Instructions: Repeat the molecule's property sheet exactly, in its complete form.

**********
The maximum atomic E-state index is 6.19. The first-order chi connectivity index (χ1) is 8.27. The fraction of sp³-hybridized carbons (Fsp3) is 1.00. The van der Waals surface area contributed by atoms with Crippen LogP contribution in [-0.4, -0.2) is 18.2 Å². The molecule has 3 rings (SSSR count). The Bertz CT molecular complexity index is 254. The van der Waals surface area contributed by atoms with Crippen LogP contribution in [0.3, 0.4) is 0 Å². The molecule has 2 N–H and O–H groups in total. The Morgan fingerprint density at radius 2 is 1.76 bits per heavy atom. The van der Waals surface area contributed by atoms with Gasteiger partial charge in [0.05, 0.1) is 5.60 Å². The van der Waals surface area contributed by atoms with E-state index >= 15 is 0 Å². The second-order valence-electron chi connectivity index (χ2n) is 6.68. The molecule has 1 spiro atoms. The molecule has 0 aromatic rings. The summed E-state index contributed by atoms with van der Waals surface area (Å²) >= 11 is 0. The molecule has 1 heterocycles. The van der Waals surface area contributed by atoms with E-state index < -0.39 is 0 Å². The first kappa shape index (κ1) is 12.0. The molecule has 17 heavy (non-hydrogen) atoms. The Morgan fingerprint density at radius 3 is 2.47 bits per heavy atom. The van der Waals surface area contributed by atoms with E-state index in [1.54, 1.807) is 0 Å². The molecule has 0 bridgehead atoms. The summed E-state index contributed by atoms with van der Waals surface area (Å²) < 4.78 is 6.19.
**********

The maximum atomic E-state index is 6.19. The first-order chi connectivity index (χ1) is 8.27. The fraction of sp³-hybridized carbons (Fsp3) is 1.00. The van der Waals surface area contributed by atoms with Crippen LogP contribution in [-0.4, -0.2) is 18.2 Å². The molecule has 3 rings (SSSR count). The Bertz CT molecular complexity index is 254. The van der Waals surface area contributed by atoms with Crippen LogP contribution in [0.3, 0.4) is 0 Å². The molecule has 2 N–H and O–H groups in total. The Morgan fingerprint density at radius 2 is 1.76 bits per heavy atom. The van der Waals surface area contributed by atoms with Gasteiger partial charge in [0.05, 0.1) is 5.60 Å². The van der Waals surface area contributed by atoms with E-state index >= 15 is 0 Å². The second-order valence-electron chi connectivity index (χ2n) is 6.68. The molecule has 1 spiro atoms. The molecule has 0 aromatic rings. The summed E-state index contributed by atoms with van der Waals surface area (Å²) >= 11 is 0. The molecule has 1 heterocycles. The van der Waals surface area contributed by atoms with E-state index < -0.39 is 0 Å². The first kappa shape index (κ1) is 12.0. The molecule has 17 heavy (non-hydrogen) atoms. The Morgan fingerprint density at radius 3 is 2.47 bits per heavy atom. The van der Waals surface area contributed by atoms with E-state index in [1.54, 1.807) is 0 Å². The molecule has 0 bridgehead atoms. The summed E-state index contributed by atoms with van der Waals surface area (Å²) < 4.78 is 6.19.